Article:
Top Ten Scientific Theories Which Seem Unrealistic But Are Scientifically Proved and AcceptedKiteretsunu Some of these theories have been the basis of most of the science fiction movies.
The Top Ten
Nothing can be more revolutionary, more controversial, than this theory laid down by none other than Albert Einstein.
This theory is what gave sci-fi fans a hope that time machine could possibly be invented by science, although it is very unlikely.
In brief, the theory says that time dilation for a person can be achieved with two possible ways.
If you travel close to speed of light, then to uphold the Electromagnetic laws of physics, one can never cross the speed of light irrespective of the efforts he puts into.
If however, the person is able to generate enough horsepower to cross this limit. The time will itself dilate for him thus cancelling the effect. (Speed=Distance÷Time, and here time dilates for given distance to maintain speed below light's speed)
The other way you can achieve time dilation is to be under the influence of a hugely strong gravitational field.
Go into the black hole and you'll realise that time will dilate for you and ...more - Kiteretsunu
This theory brought a revolution in theoretical physics when it first came out. It says that nothing can have a fixed position as well as a fixed momentum at the same time. There is always a theoretical error associated with it.
According to this theory, the probability of existence of any thing stretches out to the whole of universe. You might be sitting in your room, located in our planet earth. But there are countless copies of you, who might be sitting in a similar earth like planet, million light years away! Sounds unrealistic, but this is what we get from this principle.
This principle explained the atomic model to some extent and is the basis of quantum physics. It said that the electron didn't have a fixed orbit but could be located at any corner of space.
This theory also says that the farther one goes away from the seemingly fixed position of an object, the less the probability you would find that object in that place (and the probability is very very ...more - Kiteretsunu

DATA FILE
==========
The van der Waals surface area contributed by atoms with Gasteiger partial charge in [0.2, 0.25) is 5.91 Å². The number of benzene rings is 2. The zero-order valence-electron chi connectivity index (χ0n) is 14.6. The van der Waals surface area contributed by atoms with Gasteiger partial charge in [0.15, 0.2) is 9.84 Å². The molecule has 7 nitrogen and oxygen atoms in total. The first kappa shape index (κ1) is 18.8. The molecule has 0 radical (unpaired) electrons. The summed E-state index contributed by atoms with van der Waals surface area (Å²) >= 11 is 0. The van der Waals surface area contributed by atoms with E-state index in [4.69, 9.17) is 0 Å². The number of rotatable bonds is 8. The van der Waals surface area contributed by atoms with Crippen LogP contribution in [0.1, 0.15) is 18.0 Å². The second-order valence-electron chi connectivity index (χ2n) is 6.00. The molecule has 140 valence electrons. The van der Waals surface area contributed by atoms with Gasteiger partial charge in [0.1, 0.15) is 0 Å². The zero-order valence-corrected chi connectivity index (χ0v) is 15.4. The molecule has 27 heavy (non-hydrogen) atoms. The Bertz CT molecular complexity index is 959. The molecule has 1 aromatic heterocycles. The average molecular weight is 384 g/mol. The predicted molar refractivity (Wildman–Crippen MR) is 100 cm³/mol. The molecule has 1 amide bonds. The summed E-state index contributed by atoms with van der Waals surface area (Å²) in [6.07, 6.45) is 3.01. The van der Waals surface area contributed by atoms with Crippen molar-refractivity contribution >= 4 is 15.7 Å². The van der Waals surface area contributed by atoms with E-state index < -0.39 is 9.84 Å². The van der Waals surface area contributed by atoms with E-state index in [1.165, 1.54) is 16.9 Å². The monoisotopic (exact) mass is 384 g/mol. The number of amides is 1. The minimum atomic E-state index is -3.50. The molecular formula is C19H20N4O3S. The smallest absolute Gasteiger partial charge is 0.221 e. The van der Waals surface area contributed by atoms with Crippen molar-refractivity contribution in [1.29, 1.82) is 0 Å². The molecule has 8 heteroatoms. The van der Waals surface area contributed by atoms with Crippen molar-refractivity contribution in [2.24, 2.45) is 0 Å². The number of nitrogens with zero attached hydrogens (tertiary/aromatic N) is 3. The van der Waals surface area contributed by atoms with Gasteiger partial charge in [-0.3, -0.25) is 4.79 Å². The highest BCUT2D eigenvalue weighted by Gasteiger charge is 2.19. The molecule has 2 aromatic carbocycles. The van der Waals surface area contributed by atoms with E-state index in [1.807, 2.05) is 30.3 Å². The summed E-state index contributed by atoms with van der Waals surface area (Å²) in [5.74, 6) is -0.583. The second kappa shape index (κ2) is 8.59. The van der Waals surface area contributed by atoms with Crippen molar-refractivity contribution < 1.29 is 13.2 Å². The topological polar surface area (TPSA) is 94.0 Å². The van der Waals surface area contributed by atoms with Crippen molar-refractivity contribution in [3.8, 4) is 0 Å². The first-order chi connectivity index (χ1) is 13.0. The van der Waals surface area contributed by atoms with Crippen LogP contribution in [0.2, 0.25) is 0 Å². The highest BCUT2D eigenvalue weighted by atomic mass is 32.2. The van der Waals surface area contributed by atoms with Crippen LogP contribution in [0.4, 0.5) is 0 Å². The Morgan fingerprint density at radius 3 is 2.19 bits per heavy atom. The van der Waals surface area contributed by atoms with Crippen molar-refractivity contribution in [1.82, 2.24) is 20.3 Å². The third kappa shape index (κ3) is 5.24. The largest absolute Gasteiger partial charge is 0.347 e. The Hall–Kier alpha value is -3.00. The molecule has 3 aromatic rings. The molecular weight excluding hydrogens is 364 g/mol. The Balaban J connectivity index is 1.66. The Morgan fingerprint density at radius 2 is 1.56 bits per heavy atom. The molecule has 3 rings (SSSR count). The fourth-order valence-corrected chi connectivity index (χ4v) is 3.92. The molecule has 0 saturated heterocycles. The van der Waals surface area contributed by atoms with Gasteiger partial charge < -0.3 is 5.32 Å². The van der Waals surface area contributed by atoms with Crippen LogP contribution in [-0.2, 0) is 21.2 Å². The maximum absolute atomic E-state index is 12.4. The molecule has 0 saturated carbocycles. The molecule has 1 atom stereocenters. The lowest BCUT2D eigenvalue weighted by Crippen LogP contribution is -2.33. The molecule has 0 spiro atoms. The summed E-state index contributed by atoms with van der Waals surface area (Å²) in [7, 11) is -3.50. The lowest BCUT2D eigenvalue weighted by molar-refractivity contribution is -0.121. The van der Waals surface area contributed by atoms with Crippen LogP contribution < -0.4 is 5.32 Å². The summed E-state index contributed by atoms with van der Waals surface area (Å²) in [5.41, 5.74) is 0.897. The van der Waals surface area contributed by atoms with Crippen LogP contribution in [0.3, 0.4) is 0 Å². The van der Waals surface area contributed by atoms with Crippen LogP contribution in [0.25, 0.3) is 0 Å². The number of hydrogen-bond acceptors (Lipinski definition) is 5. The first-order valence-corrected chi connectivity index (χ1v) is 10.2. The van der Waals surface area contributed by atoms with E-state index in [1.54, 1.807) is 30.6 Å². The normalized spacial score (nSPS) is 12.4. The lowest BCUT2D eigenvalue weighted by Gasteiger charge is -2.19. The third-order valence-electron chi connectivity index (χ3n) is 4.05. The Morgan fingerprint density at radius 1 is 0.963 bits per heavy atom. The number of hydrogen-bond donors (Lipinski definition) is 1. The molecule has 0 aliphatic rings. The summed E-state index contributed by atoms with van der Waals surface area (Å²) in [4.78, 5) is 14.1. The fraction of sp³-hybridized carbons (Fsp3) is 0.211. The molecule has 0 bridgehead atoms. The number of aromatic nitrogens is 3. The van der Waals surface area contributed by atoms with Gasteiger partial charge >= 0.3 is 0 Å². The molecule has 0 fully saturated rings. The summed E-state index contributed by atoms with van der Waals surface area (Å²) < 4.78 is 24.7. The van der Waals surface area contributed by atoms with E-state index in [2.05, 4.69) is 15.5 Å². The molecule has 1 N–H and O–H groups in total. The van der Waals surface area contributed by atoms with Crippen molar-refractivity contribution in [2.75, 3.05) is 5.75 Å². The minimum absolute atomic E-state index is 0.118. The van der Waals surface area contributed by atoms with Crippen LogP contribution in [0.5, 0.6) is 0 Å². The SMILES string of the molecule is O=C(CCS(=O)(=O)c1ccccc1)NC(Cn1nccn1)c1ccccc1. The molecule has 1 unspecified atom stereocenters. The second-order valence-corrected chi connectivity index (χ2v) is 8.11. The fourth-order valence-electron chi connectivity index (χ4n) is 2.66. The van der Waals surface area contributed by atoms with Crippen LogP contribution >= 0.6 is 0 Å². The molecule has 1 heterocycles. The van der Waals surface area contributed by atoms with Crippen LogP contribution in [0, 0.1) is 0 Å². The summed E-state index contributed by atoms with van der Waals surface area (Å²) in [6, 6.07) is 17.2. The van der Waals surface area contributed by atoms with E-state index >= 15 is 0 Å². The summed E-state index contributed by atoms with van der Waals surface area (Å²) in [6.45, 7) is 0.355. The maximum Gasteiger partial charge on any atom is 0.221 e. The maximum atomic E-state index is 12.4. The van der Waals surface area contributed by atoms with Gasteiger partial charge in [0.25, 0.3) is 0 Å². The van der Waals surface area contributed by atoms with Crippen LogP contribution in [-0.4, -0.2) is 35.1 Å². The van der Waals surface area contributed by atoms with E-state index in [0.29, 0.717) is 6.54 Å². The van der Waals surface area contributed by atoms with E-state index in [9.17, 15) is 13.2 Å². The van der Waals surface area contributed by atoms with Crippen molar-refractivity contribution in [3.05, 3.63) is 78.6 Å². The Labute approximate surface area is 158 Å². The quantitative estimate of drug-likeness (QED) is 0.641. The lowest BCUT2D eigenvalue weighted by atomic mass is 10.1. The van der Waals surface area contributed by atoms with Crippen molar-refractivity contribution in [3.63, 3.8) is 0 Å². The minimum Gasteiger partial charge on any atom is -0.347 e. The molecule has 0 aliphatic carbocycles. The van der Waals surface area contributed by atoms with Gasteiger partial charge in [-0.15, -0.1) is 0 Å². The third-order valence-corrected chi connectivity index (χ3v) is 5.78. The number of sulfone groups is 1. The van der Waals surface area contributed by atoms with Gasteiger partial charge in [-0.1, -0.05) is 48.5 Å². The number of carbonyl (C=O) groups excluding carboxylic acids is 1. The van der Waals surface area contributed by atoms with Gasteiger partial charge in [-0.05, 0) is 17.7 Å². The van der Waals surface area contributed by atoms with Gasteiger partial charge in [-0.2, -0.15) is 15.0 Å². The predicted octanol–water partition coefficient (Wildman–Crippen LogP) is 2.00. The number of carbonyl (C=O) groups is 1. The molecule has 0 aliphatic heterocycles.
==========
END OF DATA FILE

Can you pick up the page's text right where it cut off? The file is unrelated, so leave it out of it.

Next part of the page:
Who doesn't know this famous equation E=m(c)^2 laid down, again, by Albert Einstein. This equation is blamed to be the culprit behind the atomic bombs, which is our prime threat that can cause apocalypse.
Now what does this theory tell us?
Actually, whenever nuclear reactions occur, the total mass of by-products formed are always less than the total mass of the initial object used for the reaction.
The mass lost can be approximately 0.0000000001 gramme, but it destroyed the whole of Nagasaki or Hiroshima in few minutes!
Thus the energy released is so enormous in this principle, that countries have all gone wild to have a control on this power. - Kiteretsunu
That's actually really true. A number of these are mind blowing and may be perceived as impossible but actually happen. That's what makes it mind blowing.
I adore this list, Kiteretsunu. Thank you! - PositronWildhawk
The whole of quantum physics is very mysterious in itself. Some of the experiments, like Schrödinger's Cat experiment, can baffle anybody's mind in no time. - KiteretsunuV 1 Comment
There were estimated 1 million and 1 parts of matter for 1 million parts of antimatter, that is why matter won the battle - yatharthb
That's one of the theory. Another theory says that one of the lepton of a particular category could transform into the antiparticle of a lepton of a different category under conditions of high temperature and pressure which could be only found just few minutes after Big Bang. The same applied on quarks too. The transformations led to imbalance at some point, and incidentally favored the existence of matter over antimatter. - Kiteretsunu
As we all know, the things all around us, WE and this whole material world, are composed of matter. Matter are the things we can touch, feel, see and perceive.
Atoms and molecules make up this whole "MATTER" universe around us. But matter's opposite personality twin, antimatter, existed along with his brother when the universe was newly formed. They never got along, and as soon as they would collide, they would explode into a burst of energy and would get annihilated.
How matter won this war is still unknown. There are many theories explaining this, but we don't know for sure why matter won.
Antiparticles of protons are called anti- protons